Male 70+ – Robert Hasseler (23:03)

10K Results

Overall Male –Lawrence Joseph Franks Jr. (35:49)

Overall Female – Michelle Collie (41:40)

Female 14-19 –Joanne Bechaz (52:28)

Male 14-19 – Kevin Moore (42:49)

Female 20-29 –Krista Clarke (50:54)

Male 20-29 – Nathanael Franks (41:39)

Female 30-39 –Julie Curtin (42:09)

Male 30-39 – Gradin Junn (38:25)

Female 40-49 – Judith Carbonell (47:04)

Male 40-49- Matthew Westerlund (40:00)

Female 50-59- Karen Godshall (50:40)

Male 50-59- Gregory McLean (49:11)

Female 60- 69 – Nancy Werthmuller (49:11)

Male 60-69 –  Dave Kortz (50:40)

5K Results sorted by Age Group

5K Overall Results

10K Results Sorted by Age Group

10K Overall Results

Many thanks to our Generous Event Sponsors and Supporters! All proceeds from the event support our River protection and education programs!

American Legion Colon-Couch Post 821, Clayton

Against the Grain Gourmet

Caskinette’s Lofink Ford Mercury

Camelbak

Cheney Tire

Community Bank

Howard Orthotics & Prosthetics

Innovative Physical Therapy Solutions

The Phinney Charitable Foundation, Inc.

Reinman’s Department Store

Clayton Shur Fine

Clayton Chiropractic

Road ID

Frontenac Crystal Spring

And, many thanks to the many volunteers who help make the run possible along with organizations including Clayton Fire Police, Clayton Police Department, Thousand Island Emergency Rescue Service (TIERS), Thousand Islands Young Leaders Organization (TIYLO) and the Village and Town of Clayton.

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Critical Piece of Equipment Lost – Replacement Essential to Effort to Ban Microplastics

July 28th, 2014 | Posted by Lindsey

Microplastics researcher Dr. Sherri Mason, a speaker at Save The River’s Winter Environmental Conference earlier this year, has had an equipment loss that cripples her ability to conduct much needed research on microplastics in the Great Lake and the St. Lawrence River. Her research into this emerging threat has proven pivotal in the basin-wide effort to ban these tiny, toxin accumulating ingredients used in many personal care products.

Dr. Mason and Save The River need your assistance to keep the effort to understand and eliminate the threat of microplastics afloat.

Manta Trawl

Dr. Mason’s microplastic samples are taken using a net called a Manta Trawl. These nets are specially designed to float on the surface of the water, where the majority of the plastics accumulate. Unfortunately, as part of a recent shipboard science expedition, her manta trawl met with an untimely demise. It was sucked under the ship where it became tangled in the motor wheel and sank to the bottom of the Lake Erie.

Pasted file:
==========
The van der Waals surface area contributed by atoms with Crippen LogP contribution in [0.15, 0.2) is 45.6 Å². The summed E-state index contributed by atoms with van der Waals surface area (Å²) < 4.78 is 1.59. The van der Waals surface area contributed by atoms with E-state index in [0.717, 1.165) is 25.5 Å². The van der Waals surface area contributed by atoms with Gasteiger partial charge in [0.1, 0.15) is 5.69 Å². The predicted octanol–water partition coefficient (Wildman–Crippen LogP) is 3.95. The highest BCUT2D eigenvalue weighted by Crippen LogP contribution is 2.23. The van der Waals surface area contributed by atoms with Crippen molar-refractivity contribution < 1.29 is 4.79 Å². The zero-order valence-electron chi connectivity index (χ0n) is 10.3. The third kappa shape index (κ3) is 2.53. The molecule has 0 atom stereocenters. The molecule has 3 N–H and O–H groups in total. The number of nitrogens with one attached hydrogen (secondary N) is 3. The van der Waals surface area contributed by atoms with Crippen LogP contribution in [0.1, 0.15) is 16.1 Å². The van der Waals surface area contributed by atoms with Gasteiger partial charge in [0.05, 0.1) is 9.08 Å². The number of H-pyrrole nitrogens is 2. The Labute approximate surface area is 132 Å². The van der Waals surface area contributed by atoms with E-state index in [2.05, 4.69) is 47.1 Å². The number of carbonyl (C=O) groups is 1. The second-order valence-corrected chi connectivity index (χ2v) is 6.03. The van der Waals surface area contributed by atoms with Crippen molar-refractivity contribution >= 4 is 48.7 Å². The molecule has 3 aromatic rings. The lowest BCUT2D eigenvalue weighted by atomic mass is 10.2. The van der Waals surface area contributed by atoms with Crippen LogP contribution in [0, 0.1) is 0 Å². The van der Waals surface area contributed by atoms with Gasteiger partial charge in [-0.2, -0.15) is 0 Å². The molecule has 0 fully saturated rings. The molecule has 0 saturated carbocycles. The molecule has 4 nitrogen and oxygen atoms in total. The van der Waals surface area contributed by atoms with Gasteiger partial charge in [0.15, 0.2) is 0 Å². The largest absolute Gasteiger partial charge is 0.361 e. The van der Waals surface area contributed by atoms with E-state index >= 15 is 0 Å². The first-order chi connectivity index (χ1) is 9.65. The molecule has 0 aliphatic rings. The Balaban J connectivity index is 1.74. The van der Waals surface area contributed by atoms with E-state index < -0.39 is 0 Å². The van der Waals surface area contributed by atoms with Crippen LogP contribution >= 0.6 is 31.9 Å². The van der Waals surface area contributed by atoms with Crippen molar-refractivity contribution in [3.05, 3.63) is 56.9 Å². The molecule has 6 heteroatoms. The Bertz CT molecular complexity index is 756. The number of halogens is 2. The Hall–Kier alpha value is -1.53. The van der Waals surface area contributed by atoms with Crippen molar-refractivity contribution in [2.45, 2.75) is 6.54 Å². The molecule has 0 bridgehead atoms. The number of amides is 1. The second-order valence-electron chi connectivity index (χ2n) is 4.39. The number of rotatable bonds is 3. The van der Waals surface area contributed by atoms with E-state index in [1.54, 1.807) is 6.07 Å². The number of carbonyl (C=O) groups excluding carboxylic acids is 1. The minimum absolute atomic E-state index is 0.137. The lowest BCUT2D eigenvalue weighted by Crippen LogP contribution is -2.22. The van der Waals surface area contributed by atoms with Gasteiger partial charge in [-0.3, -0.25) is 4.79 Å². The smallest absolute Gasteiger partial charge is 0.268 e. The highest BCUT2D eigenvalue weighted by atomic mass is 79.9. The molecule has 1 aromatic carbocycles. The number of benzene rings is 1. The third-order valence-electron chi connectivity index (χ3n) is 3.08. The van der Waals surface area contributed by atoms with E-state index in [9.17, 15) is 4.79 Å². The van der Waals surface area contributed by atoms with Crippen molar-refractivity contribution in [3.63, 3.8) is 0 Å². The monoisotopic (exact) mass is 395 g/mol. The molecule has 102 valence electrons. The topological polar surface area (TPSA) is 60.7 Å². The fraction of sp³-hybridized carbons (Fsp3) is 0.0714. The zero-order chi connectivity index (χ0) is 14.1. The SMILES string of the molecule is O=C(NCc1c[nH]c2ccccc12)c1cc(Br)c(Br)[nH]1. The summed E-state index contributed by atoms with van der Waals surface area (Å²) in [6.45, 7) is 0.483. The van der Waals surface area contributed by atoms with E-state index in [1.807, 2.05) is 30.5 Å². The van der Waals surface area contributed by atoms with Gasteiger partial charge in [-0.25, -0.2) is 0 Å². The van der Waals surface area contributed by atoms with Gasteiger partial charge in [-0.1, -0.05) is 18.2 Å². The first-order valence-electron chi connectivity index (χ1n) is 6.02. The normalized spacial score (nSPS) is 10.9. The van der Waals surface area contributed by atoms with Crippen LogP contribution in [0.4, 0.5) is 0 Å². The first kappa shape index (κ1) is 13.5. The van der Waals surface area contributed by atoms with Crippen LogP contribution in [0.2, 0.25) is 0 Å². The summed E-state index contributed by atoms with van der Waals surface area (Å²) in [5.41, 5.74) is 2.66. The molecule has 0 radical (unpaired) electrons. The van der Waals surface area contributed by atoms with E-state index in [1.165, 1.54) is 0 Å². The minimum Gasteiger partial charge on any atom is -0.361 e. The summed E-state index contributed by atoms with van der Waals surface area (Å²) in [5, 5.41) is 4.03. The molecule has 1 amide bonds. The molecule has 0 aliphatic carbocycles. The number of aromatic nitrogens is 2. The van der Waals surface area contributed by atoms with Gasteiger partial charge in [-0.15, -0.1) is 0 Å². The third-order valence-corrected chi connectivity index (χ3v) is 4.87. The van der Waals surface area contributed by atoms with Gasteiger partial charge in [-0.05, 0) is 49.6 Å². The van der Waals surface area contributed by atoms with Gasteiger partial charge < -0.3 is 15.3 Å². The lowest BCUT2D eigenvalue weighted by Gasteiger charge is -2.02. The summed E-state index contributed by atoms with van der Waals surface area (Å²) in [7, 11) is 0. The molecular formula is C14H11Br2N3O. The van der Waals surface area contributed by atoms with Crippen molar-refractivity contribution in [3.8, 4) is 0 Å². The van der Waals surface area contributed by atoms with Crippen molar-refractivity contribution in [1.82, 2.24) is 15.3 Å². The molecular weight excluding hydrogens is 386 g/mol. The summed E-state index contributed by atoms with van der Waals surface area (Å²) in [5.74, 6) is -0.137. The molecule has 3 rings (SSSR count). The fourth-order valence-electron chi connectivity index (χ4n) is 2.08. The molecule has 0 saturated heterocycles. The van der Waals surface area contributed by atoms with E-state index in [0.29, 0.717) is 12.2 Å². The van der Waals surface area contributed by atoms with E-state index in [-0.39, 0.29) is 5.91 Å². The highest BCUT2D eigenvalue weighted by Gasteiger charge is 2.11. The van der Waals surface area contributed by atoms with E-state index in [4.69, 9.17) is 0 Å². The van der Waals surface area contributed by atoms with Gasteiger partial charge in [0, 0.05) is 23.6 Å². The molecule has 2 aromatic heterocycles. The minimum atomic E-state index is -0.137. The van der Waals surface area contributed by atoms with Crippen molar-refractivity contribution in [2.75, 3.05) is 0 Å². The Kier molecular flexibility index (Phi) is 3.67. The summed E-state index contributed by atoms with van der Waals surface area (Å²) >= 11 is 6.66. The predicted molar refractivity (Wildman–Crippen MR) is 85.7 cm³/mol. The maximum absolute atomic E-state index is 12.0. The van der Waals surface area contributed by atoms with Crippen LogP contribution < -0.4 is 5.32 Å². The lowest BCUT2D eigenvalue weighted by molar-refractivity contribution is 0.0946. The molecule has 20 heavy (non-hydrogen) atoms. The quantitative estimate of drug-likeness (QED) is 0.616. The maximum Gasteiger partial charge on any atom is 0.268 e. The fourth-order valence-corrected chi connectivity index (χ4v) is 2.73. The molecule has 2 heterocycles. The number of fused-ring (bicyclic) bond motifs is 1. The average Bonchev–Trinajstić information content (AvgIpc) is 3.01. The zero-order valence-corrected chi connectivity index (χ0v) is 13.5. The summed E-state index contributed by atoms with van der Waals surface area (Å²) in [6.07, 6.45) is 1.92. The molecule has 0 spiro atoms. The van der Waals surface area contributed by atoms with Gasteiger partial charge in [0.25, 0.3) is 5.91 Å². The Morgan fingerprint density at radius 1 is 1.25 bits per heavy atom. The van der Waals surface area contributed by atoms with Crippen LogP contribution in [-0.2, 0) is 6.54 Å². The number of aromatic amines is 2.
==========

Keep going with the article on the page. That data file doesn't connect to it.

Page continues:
Dr. Mason and her team cannot continue their ground-breaking work without a manta trawl. Save The River and many other organizations, including the New York State Attorney General, rely on her research in our efforts to ban microplastics.



Her first trawl was purchased in 2012 as part of the first-ever expedition for plastic pollution in the Great Lakes. Over the past three summers it has collected samples in all five of the Great Lakes, as well as the St. Lawrence River. These samples have shown that plastic pollution in Lakes Erie, Ontario and the St. Lawrence River have some of the highest counts of any place in the world sampled to-date – including the oceans.

Understanding the extent and impact of microplastic pollution and enacting effective bans requires scientific research, and diligent, focused advocacy based on that research.

Save The River is asking for your help to replace Dr. Mason’s Manta Trawl and to ban microplastics from our Lakes and River.

Please make a donation today so Dr. Mason can replace this critical piece of equipment. Each Trawl is made on demand at a cost of $3,500. That is our goal, with any additional money raised to be used in our efforts to secure a basin-wide ban of these harmful products.

Clich here to help buy Dr. Mason a new manta trawl.2014-07-22 Microbeads at Potters Beachsmall

More about Dr. Mason’s work:

Why Those Tiny Microbeads In Soap May Pose Problem For Great Lakes

More about our effort to ban microplastics:

ACTION NEEDED – Tell Your State Senator: Get Plastic Microbeads Out of Our Waters!

Save The River Calls for Ban on Microbeads

Push to Protect Waterways from Microplastics Continues